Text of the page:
Rejection letter

All areas of the NHS are under great pressure.  In dealing with such intense demand it is important that we all work as effectively as possible to ensure that scarce resources are used efficiently.

When this comes to managing patients, it is prudent to adopt a one-touch approach. 

This means that when we are carrying out patient-related tasks, we ensure that our job is done thoroughly to ensure that it does not need to be addressed a second, third, or even fourth time by a colleague.  

Multi-touch approaches waste resources and increase errors. 

In healthcare, this contributes to patient morbidity and mortality.


If you have received a rejection letter from a colleague in primary care, it is not because they are being negative towards you.  Please, do not infer that this is a personal attack.  The letter has been generated with the single aim of ensuring that patients receive the right care, at the right time, at the right place.  First time, every time.


Onward referral

Can a hospital clinician make an onward referral?  YES

Contract reference SC8 specifies that for a non-urgent condition directly related to the complaint or condition which caused the original referral, onward referral to and treatment by another professional within the same provider is permitted, and there is no need to refer back to the GP.  Re-referral for GP approval is only required for onward referral of non-urgent, unrelated conditions.


Missed appointments

Can a hospital clinical send out further invites without a patient having to be re-referred?   YES

Contract reference SC6 states hospitals cannot adopt blanket policies under which patients who do not attend an outpatient clinic appointment are automatically discharged back to their GP for re-referral.


Provision of medication following discharge

Can a hospital clinician provide medicines for a patient to take home ?  YES

Contract reference SC11 introduces a requirement on providers to supply patients with medication following discharge from inpatient or day case care.  Medication must be supplied for the period established in local practice or protocols, but must be for a minimum of seven days (unless a shorter period is clinically appropriate or where a repeat prescription is already in place).


Follow up of results / investigation

Can a hospital clinician review and discuss a result / investigation with a patient following discharge?  YES

Contract reference SC12 places a requirement for hospitals to notify patients of the results of clinical investigations and treatments in an appropriate and cost- effective manner, for example, telephoning the patient.   This is also in keeping with GMC guidance which states that it is the responsibility of the doctor requesting a test to take clinical responsibility to follow up and take appropriate action on the result.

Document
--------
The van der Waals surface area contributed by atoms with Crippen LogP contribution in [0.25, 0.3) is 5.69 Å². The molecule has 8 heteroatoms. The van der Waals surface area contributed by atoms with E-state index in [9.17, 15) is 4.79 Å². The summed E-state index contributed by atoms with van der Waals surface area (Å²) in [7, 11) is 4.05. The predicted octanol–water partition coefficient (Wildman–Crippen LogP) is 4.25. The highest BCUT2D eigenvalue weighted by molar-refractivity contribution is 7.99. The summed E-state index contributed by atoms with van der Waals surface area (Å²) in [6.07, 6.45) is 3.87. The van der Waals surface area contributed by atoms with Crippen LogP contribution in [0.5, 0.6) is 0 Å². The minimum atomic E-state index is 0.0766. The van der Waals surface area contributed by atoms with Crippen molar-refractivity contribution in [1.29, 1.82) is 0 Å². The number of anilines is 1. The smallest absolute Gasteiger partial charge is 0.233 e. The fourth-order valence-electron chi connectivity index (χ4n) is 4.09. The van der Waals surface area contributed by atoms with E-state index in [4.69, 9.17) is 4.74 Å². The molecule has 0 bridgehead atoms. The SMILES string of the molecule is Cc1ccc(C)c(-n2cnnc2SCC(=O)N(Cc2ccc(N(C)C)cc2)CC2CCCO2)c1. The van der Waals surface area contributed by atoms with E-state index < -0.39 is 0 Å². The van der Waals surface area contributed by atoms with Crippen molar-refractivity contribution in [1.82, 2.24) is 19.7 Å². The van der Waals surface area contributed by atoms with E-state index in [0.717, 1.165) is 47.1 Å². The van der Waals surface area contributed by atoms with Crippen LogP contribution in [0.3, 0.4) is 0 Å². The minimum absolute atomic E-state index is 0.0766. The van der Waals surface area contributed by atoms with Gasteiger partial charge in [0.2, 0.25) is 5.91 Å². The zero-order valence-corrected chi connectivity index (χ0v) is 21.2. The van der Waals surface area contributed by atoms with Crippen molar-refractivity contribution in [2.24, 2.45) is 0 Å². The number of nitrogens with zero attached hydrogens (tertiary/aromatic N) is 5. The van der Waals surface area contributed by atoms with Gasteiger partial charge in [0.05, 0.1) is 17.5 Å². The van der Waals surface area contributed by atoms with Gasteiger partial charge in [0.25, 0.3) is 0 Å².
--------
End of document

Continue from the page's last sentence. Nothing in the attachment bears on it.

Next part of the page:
Delayed discharge summary

Can a hospital clinician provide an electronic letter directly to the patient’s GP at discharge?  YES

Contract reference SC11 and definitions requires hospitals to send discharge summaries by direct electronic or email transmission for inpatient, day case or A&E care within 24 hours, with local standards being set for discharge summaries from other settings.


Sick / Fit notes

Can a hospital clinician provide a sick / fit note?  YES

The 2010 DWP Statement of fitness for work guide: a guide for hospital doctors – GOV.UK  contains the following statements:

“The role of hospital doctors in issuing the Statement of Fitness for Work:

Hospital doctors may need to provide all certification for social security and Statutory Sick Pay purposes for patients who are either incapable of work or who may be fit for work with support from their employer. The duty to provide a Med 3 rests with the doctor who at the time has clinical responsibility for the patient.

Hospital in-patients:

Form Med 10 should continue to be issued to cover any period that a patient is in hospital. On discharge from hospital the doctor who has clinical responsibility for the patient should provide them, if appropriate, with a Med 3 to cover a forward period. This is to avoid unnecessary referrals to GPs solely for the purpose of sickness certification

Section 11 of the standard NHS hospital contract states

11.11 Where a Service User either:

11.11.1  is admitted to hospital under the care of a member of the Provider’s medical Staff; or

11.11.2  is discharged from such care; or

11.11.3  attends an outpatient clinic under the care of a member of the Provider’s medical Staff, the Provider must, where appropriate under and in accordance with Fit Note Guidance, issue free of charge to the Service User or their Carer or Legal Guardian any necessary medical certificate to prove the Service User’s fitness or otherwise to work, covering the period until the date by which it is anticipated that the Service User will have recovered or by which it will be appropriate for a further clinical review to be carried out.